18. Hoxsie Says:

    Great information ! I had no concept there were so many wells. One other item which needs clearing up: Granted the Deepwater Horizon platform is 5,036 feet above the ocean floor. But the real horror story is that the drill depth INTO the ocean floor is much further than that! I have heard the drills penetrated another 10,000 feet into the sea bed. Can you find that info?

  19. Lynn Says:

    What I would like to know is how many rigs does BP have out there? Is there a website showing how many each company has in the gulf of mexico etc.??? This is really fascinating to me and has really upset me also. I was born and raised in TX and just waiting for this oil to hit the beaches there and all the marsh and wildlife areas there. Not that any of the other areas are not more important because they are just as important. I pray they can get on top of this. Thank you for all the information you have put up for us. I know it took alot of work and time and it is much appreciated. God Bless

  20. Ruwen Says:

    Great blog and great maps, thanks for putting this together.

    Quick note on the depth of the Deepwater Horizon. The Transocean page linked to above lists their rigs by the water depth that they were designed to drill in. The Deepwater horizon was designed to operate in 8,000 feet so it fell in to the 7500+ list. As we all know, it was operating in 5000 feet of water at the time. Regardless, these numbers are crazy right? Also, you have to remember that drill rigs are moved from one site to the other.

    Regarding old rigs in the Gulf… I grew up on the Gulf Coast of Alabama. Everyone that has ever been fishing off the coast knows that there are hundreds if not thousands of abandoned oil and gas structures around the gulf. Not sure what the official laws are but they DO NOT remove the structures. They sit there and rot until a hurricane rips them apart and spreads them across the sea floor.

    Final food for thought, BP has contracts with Transocean to drill in water much deeper than 5000 feet using the same type of equipment and techniques that were used on the Deepwater Horizon.

    • andrea46 Says:

      Actually, the regulations concerning the inactive playtforms are quite clear. It is possible to shut down production temporarily. When a fileld is abandoned, however, all the structures, including pipelines, must be removed within 12 months.

      • charlee Says:

        this is true. however, not enforced. regulations are only words on paper. when it comes to enforcing governments are reluctant to confront large corporations in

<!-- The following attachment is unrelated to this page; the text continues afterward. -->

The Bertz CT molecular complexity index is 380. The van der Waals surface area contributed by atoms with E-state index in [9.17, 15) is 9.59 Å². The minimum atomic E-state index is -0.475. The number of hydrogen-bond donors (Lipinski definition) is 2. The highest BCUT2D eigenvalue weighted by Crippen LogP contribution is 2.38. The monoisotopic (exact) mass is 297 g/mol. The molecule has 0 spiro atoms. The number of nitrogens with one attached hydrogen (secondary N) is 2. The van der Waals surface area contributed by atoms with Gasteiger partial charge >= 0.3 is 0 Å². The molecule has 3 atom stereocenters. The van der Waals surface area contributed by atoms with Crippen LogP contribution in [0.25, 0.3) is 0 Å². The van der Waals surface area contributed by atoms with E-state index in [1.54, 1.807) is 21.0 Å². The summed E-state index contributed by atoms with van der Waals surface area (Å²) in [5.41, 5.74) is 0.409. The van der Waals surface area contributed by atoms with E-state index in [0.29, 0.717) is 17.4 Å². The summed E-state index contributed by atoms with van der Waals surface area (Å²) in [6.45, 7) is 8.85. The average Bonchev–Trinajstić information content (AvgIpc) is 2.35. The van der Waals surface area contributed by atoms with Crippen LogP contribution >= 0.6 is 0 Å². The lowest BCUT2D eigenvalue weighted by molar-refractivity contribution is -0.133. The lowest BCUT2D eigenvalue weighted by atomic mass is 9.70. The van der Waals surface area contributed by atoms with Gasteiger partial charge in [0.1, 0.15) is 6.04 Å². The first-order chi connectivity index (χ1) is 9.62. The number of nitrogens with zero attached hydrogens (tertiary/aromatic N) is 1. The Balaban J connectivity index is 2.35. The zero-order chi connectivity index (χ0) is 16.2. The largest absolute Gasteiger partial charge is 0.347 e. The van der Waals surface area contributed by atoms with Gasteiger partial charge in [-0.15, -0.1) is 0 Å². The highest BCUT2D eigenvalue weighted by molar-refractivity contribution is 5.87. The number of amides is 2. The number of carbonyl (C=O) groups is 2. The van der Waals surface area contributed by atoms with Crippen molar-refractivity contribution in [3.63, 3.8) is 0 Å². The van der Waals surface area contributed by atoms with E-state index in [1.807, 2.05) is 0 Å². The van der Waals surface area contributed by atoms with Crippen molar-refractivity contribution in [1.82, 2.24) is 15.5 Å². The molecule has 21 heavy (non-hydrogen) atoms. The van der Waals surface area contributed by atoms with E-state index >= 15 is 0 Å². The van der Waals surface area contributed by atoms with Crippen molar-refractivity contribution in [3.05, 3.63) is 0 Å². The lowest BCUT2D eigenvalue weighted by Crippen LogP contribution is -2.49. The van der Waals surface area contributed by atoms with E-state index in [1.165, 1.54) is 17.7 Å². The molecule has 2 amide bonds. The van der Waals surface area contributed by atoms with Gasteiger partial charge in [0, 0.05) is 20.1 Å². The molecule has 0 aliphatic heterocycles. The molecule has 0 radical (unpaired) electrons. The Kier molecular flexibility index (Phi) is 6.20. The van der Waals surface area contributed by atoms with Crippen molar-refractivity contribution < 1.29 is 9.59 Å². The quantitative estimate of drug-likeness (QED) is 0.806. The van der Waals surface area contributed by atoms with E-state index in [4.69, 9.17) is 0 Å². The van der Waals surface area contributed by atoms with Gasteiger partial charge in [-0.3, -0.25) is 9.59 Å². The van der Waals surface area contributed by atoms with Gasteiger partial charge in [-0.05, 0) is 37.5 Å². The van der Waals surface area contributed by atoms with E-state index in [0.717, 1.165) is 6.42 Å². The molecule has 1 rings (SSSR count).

• charlee Says:

        got cut off.

        governments are relucant to confront corporations in am meaningful way, in a timely manner. fines are often just another budgetary line item.

        i could be confused still about the relationship between wells and platforms but: “… within one year of the original temporary abandonment [TA]and at successive one-year intervals thereafter, an annual report describing plans for reentry to complete or permanently abandon the well.” (30 CFR Ch. II, 250.703)

        “While half of the roughly 1800 TA wells in the GOMR have been in that status for less than six years, some wells have been dormant for over 30 years!”

        “… there are about 8,000 non-producing (and presumably SI) wells in the Gulf of Mexico. The database does not provide the length of time each well has been SI [shut in].

  21. John Branch Says:

    As more than one website explains, offshore drilling has been going on for more than a century. Other than the fact that most of us routinely don’t think about the basis for our material prosperity, I can’t imagine why people should find it surprising that oil companies are obtaining oil offshore.

    As for inactive rigs in the Gulf of Mexico (and other places), in many cases they’ve been left there on purpose, to form artificial reefs, which often leads to better sport fishing in the vicinity. Subway cars are often sunk for this purpose; old, decommissioned ships are often sunk for this purpose. Again, I don’t know why anyone should be surprised that oil and gas rigs are also used this way.

    One other small point: common practice, as I understand it, gives a name to individual wells that’s different from the name of the rig used to drill it (because offshore rigs drill one well, then move on and drill another). One of the industry’s names for the currently leaking BP well is Macondo; another is MC 252 or Mississippi Canyon 252 (named, if I understand right, for the topographical section called Mississippi Canyon Block 252 which defines the lease). You may notice that some components of the national press are finally starting to observe this; a recently New York Times article referred to the Macondo well. Certainly everyone understands what’s meant if you say the Deepwater Horizon well (and there’s even an official website reporting on response efforts called DeepwaterHorizonResponse), but it’s not the ideal term. Deepwater Horizon is now a very expensive hunk of junk at the bottom of the gulf; the well is a different thing.

    • andrea46 Says: